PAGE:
This article was produced in partnership with Zwift
It’s barely February, but road racing season is upon us. It’s time to start tuning your body and mind to work longer and further around the threshold. In other words, it’s time to get used to suffering.
Interval sessions are often frowned upon because of the pain they bring, but they also provide you with focused fitness gains like no other…the question you have to ask yourself is, how big do you want the gains?
In the third in this series of articles on the best structured workouts on Zwift, coach Deena Blacking of Transmission.cc focuses our attention on the classic unpleasant but efficient threshold: training below. This type of training is available in various forms on Zwift, but Deena put the GravelBikes.Online staff at Ben Bathurst through one of the most interesting versions: a 40-minute interval session called “The Bernal” of the training ground virtual of Ineos Grenadiers.
Before you take a closer look at training, here’s a quick reminder for your own training selection process: Whenever you’re looking for a training session, ask yourself four key questions:
(1) What is the fitness goal?
(2) How much time do you have?
(3) How much variety do you need in a workout to stay motivated?
(4) How hard do you want it to be?
What is training? in detail
Overtraining is an interval session that keeps you working hard around your functional threshold power (FTP) for reasonably long intervals, either “above” or below your FTP. ‘The Bernal’ is an excellent workout underneath because it develops your endurance around the FTP as well as improves leg strength with low cadence work.
Read more: What is FTP and how do I use it?
After a 12-minute warm-up, he takes on two 9-minute blocks of over-under. Each 9 minute block is split into 3 sets of 2 minutes under and 1 minute over FTP. Every 1 minute is a double stroke, as well as for FTP, it is also at a lower cadence (75 rpm). Don’t be fooled: 3 x 1 minute may not seem like much, but over the course of the 9 minute block, but your legs say
otherwise as the pain builds up. According to Ben: “It was a tough workout, especially not having done many intervals this year. You definitely need a sweat towel handy!”
If you decide to try this training, you can guarantee these three advantages:
Increased ability to sustain threshold efforts
When you do the Zwift FTP Ramp Review, it uses your best one-minute power to calculate your theoretical FTP. Theory is one thing; unfortunately, the reality is different. You have to spend time working around that uncomfortable zone, your anaerobic threshold, to be able to sustain that kind of effort.
The intervals below are an excellent method to develop this. They pull and push your body around the limits of its capacity, giving you just a little “below” threshold relief when you start to think that the “above” threshold range is unsustainable. This type of training is strenuous and should be saved for a maximum of one or two days a week when you feel fresher. Ben learned this the hard way, having to DNF his first attempt. “I tried to do this workout last week,” Ben explained. “But I was at the end of several words of practice and it was the day after a night… I barely got through the first set!”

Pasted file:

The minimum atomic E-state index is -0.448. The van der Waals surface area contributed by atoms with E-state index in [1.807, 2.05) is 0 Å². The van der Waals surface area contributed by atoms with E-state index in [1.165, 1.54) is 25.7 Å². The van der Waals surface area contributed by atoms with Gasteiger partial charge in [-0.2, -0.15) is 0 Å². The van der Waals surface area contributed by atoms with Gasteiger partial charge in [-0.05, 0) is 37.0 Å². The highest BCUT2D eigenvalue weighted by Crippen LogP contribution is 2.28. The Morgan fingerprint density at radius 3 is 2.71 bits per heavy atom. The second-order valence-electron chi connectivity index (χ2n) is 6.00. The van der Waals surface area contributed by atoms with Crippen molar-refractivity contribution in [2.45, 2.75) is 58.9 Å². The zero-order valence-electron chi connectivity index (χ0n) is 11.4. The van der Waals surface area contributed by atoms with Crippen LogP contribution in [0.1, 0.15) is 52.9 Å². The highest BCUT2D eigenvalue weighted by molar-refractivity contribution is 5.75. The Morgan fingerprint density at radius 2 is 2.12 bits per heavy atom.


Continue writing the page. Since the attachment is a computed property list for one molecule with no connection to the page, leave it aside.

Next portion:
High strength production – good for climbing, attacks, time trials and off-road
The power you produce is the product of two key inputs: how hard you push the pedals (force) and how fast you turn the pedals (cadence). This means you can often increase your cadence to increase your power. Easy! Except when it isn’t. When you’re climbing on a bike, for example, increasing your cadence can only take you so far. This is where having strong legs is crucial to your cycling fitness. So it’s important to make sure some aspect of your training addresses leg strength. The Bernal gives you exactly that.
The over-geared parts of this work also take place at a high intensity (‘over’ FTP), which means that a greater proportion of the leg muscles will be switched to deliver the required power than if it were at a level of ‘inferior effort.
Excellent return on investment for your effort; good if you don’t have the time of a professional
The Bernal is a great workout because it incorporates high torque efforts into an already demanding session. do this, while working on the threshold. It’s only 40 minutes long, but you’re pedaling the whole time and working hard and with specificity for more than half of the workout. For anyone who is not a pro, time efficiency should be a key consideration in your plans to improve your endurance fitness. Also, the power levels specific to lower interval training are much easier to achieve in the controllable environment of an indoor training session. The added twist of low-cadence work is the cherry on top of an already excellent workout.
One last pro tip: stretch and strengthen to prevent knee pain
Low cadence work is effective for developing strong legs, but it can also lead to knee pain if your body isn’t robust enough to tolerate the higher forces. As a conscientious trainer, I gave Ben a health warning: “The Bernal has low cadence work, so it should only be performed if you (and your knees!) are comfortable with it.”
Low-cadence work on an indoor stationary trainer can also exacerbate potential knee problems, since the position is more static than going outdoors. For many athletes, knee pain comes from a variety of causes. Fortunately, it can also be prevented with a complementary strength and conditioning program.
Make sure you regularly stretch your quads, hips and lower back muscles before and after cycling.